Phonology: Basics and Quizzes

The 44 sounds of English

There are 44 sounds in English . In comparison, there are 37 sounds in French.

There are 24 consonant sounds, 12 monophthong vowel sounds and 8 diphthong vowel sounds. Diphthongs are a combination of two vowel sounds.

The most common sound in English is what makes it difficult for French learners to understand English:  it is called the SCHWA sound. Its symbol in IPA (International Phonetic Alphabet) is an reversed “e”  /ə/ 

A chart illustrates all the sounds of English. It is called the Phonemic chart . All the sounds are organized in a specific way. 

There are 24 consonant sounds.

These consonants are produced in different ways. It is useful for English teachers to know how consonant sounds are produced and what they are called so that they can explain how to produce these sounds to the students. However, students in primary or secondary schools don’t need to know these scientific terms: plosive, nasal, fricative, affricate, approximant, bilabial, dental, glottal, alveolar, palato-aveolar…

Some consonant sounds are voiced or unvoiced. A voiced sound releases air through the trachea: windpipe , so the vocal cords vibrate. If you place your hand on your throat, you should feel the vibration. This is an easy way for students to become aware of voiced sounds (voiced consonants and all vowel sounds)

There are 12 monophthong vowel sounds in English.

All vowel sounds are voiced sounds.

Diphthongs are a combination of two vowels sounds that glide from the first vowel to the second to form a single phoneme (and syllable). There are 8 diphthongs in the English language.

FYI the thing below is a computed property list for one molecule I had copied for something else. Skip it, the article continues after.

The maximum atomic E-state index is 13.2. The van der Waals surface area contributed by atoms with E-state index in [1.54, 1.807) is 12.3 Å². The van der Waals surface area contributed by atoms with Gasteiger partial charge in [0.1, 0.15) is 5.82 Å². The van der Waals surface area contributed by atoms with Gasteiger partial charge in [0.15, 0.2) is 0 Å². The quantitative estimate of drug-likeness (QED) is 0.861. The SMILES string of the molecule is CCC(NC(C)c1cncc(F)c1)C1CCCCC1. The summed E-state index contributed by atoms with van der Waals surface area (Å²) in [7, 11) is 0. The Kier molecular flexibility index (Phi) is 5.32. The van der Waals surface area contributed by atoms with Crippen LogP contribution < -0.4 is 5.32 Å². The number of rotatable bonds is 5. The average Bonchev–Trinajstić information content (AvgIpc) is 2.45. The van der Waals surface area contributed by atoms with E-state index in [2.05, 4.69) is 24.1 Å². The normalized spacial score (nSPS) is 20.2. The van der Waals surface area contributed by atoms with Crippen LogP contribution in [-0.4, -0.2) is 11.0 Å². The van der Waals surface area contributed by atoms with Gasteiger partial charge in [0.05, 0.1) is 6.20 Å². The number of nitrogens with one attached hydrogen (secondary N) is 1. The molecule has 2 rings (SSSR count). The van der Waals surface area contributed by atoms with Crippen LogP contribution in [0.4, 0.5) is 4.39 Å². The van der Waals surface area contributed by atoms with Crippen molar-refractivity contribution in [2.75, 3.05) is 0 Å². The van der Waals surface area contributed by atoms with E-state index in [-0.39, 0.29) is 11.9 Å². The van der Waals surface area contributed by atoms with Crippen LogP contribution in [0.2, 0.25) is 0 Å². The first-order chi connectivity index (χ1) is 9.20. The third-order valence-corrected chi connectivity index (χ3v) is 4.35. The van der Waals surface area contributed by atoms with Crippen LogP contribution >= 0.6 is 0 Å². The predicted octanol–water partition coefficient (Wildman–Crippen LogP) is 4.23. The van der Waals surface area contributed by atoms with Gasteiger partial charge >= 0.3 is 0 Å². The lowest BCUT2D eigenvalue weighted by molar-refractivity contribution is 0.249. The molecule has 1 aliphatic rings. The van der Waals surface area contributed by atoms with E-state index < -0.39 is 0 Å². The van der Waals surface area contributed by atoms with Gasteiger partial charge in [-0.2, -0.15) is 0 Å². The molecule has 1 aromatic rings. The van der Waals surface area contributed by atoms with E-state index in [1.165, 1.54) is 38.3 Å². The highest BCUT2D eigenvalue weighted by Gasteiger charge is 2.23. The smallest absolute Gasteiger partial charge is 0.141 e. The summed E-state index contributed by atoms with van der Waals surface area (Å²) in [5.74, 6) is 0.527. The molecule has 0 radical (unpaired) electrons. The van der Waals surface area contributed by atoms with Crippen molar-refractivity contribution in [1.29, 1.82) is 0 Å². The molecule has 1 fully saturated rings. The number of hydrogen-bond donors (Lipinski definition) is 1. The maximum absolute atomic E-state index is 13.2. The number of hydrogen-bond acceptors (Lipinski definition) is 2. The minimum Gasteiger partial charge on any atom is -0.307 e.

Écoutez la dictée de mots si besoin

Stress and Rhythm

English is a stress-timed language, while French is syllable-timed

In stress-timed languages,  the accented or stressed syllables are pronounced at regular intervals while the unstressed syllables are shortened to keep the rhythm.  .

Content words or lexical words are the words in a sentence that contain or convey information. These wwords are nouns, verbs, adjectives, adverbs.

In words of more than one syllable, only one syllable is stressed. The stressed syllable is more dynamic, longer, louder, and higher in pitch.

In phonetics, the stress (accent)  is indicated by an apostrophe  (‘) before the stressed syllable /’sɪləbl/

Unstressed vowel sounds are usually pronounced in their weak forms, and very often with a SCHWA sound /ə/


Linking, occurs when word boundaries merge together to ease the shift from one word to another

There are two main types of linking

– catenation: when the last sound of a word is a consonant (C) and the first sound of the next word is a vowel.(V) 
example: “what is it?”  /wɒt ɪz ɪt/ –> /wɒ tɪ zɪt/

– intrusion: when an extra sound, either /r/, /w/ or /j/, intrudes between two words

examples: “law and order” /lɔː ənˈɔːdə/ –> /lɔː rənˈɔːdə/

                “blue automobile” /bluː ˈɔːtəməʊbiːl/ –> /bluː ˈwɔːtəməʊbiːl/

                “She answered” /ʃi ˈɑːnsəd/ –> /ʃi ˈjɑːnsəd/


Assimilation occurs in connected speech when one or more sounds change in contact with other sounds. Assimilations can occur within words or between two words.

There are 3 types of assimilations.

– progressive assimilation: a preceding sound has an effect on a following one

example: “read this” /ri:d ðɪs/ –> /ri:d dis/

regressive assimilation : a following sound has an effect on a preceding one

example: “have to ” /həv tʊ/ –> /həf to/

– coalescent assimilation (yod coalescence) : a fusion of 2 sounds resulting in a new sound.  Coalescent assimilation occurs in English when an alveolar plosive or fricative  /t, d, s, z/  is followed by a semi-vowel /j/ to produce  /tʃ/, /dʒ/, /ʃ,/ or /ʒ/,

example: “don’t you?”, /dəʊnt jə/ –> /dəʊnʧjə/ 


Elision is the omission of a sound in speech. Elision is common in casual conversation. Elision may refer to the omission of an unstressed vowel, consonant, or syllable. Elision is common in 3 consonant sound clusters

examples: “fast car” /fɑːst kɑː/ –> /fɑːs kɑː/

                  “Britain” /ˈbrɪtn/

                  “cup of tea” /kʌp ə  tiː/

Ce contenu a été publié dans Ressources pédagogiques, avec comme mot(s)-clé(s) , . Vous pouvez le mettre en favoris avec ce permalien.